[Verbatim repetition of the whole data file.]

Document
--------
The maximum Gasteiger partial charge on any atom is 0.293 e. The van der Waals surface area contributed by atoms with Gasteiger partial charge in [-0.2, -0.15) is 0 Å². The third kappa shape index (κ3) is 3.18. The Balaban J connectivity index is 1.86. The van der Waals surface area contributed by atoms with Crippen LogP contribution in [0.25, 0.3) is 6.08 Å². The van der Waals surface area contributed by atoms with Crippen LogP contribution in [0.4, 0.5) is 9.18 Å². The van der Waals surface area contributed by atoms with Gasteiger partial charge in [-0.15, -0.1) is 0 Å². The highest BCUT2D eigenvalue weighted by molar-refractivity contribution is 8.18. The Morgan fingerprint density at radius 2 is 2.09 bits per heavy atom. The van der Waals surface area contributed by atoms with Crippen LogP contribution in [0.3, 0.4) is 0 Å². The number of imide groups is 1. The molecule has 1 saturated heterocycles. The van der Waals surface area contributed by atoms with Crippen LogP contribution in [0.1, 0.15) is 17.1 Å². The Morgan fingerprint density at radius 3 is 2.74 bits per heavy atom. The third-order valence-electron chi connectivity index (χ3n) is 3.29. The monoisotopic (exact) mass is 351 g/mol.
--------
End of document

The maximum Gasteiger partial charge on any atom is 0.293 e. The van der Waals surface area contributed by atoms with Gasteiger partial charge in [-0.2, -0.15) is 0 Å². The third kappa shape index (κ3) is 3.18. The Balaban J connectivity index is 1.86. The van der Waals surface area contributed by atoms with Crippen LogP contribution in [0.25, 0.3) is 6.08 Å². The van der Waals surface area contributed by atoms with Crippen LogP contribution in [0.4, 0.5) is 9.18 Å². The van der Waals surface area contributed by atoms with Gasteiger partial charge in [-0.15, -0.1) is 0 Å². The highest BCUT2D eigenvalue weighted by molar-refractivity contribution is 8.18. The Morgan fingerprint density at radius 2 is 2.09 bits per heavy atom. The van der Waals surface area contributed by atoms with Crippen LogP contribution in [0.3, 0.4) is 0 Å². The number of imide groups is 1. The molecule has 1 saturated heterocycles. The van der Waals surface area contributed by atoms with Crippen LogP contribution in [0.1, 0.15) is 17.1 Å². The Morgan fingerprint density at radius 3 is 2.74 bits per heavy atom. The third-order valence-electron chi connectivity index (χ3n) is 3.29. The monoisotopic (exact) mass is 351 g/mol.